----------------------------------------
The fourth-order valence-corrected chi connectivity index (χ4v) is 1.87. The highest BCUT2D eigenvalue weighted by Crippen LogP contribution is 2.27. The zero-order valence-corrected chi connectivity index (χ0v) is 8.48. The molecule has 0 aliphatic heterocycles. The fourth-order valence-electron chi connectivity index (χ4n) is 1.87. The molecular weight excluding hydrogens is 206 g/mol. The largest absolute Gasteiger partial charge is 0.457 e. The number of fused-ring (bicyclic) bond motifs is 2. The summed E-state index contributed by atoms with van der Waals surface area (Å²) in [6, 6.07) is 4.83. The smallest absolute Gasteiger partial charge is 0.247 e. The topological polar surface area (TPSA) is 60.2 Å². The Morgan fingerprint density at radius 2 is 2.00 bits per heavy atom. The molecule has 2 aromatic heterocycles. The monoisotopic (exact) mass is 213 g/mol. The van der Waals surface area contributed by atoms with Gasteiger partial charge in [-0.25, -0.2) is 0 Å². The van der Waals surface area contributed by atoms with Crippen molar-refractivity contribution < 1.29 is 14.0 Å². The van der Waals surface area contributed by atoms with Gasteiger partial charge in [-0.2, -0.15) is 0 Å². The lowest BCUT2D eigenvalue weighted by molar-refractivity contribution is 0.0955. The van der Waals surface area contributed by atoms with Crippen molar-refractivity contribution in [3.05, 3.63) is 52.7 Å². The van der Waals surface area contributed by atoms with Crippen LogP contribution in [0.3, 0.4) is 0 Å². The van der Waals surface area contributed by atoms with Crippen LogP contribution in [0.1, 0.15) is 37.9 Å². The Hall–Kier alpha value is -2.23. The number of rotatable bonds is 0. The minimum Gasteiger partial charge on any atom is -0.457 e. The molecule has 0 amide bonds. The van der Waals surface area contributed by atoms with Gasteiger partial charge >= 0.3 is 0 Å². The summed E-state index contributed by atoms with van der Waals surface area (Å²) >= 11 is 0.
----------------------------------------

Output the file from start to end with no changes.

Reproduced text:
The fourth-order valence-corrected chi connectivity index (χ4v) is 1.87. The highest BCUT2D eigenvalue weighted by Crippen LogP contribution is 2.27. The zero-order valence-corrected chi connectivity index (χ0v) is 8.48. The molecule has 0 aliphatic heterocycles. The fourth-order valence-electron chi connectivity index (χ4n) is 1.87. The molecular weight excluding hydrogens is 206 g/mol. The largest absolute Gasteiger partial charge is 0.457 e. The number of fused-ring (bicyclic) bond motifs is 2. The summed E-state index contributed by atoms with van der Waals surface area (Å²) in [6, 6.07) is 4.83. The smallest absolute Gasteiger partial charge is 0.247 e. The topological polar surface area (TPSA) is 60.2 Å². The Morgan fingerprint density at radius 2 is 2.00 bits per heavy atom. The molecule has 2 aromatic heterocycles. The monoisotopic (exact) mass is 213 g/mol. The van der Waals surface area contributed by atoms with Gasteiger partial charge in [-0.25, -0.2) is 0 Å². The van der Waals surface area contributed by atoms with Crippen molar-refractivity contribution < 1.29 is 14.0 Å². The van der Waals surface area contributed by atoms with Gasteiger partial charge in [-0.2, -0.15) is 0 Å². The lowest BCUT2D eigenvalue weighted by molar-refractivity contribution is 0.0955. The van der Waals surface area contributed by atoms with Crippen molar-refractivity contribution in [3.05, 3.63) is 52.7 Å². The van der Waals surface area contributed by atoms with Crippen LogP contribution in [0.3, 0.4) is 0 Å². The van der Waals surface area contributed by atoms with Crippen LogP contribution in [0.1, 0.15) is 37.9 Å². The Hall–Kier alpha value is -2.23. The number of rotatable bonds is 0. The minimum Gasteiger partial charge on any atom is -0.457 e. The molecule has 0 amide bonds. The van der Waals surface area contributed by atoms with Gasteiger partial charge >= 0.3 is 0 Å². The summed E-state index contributed by atoms with van der Waals surface area (Å²) >= 11 is 0.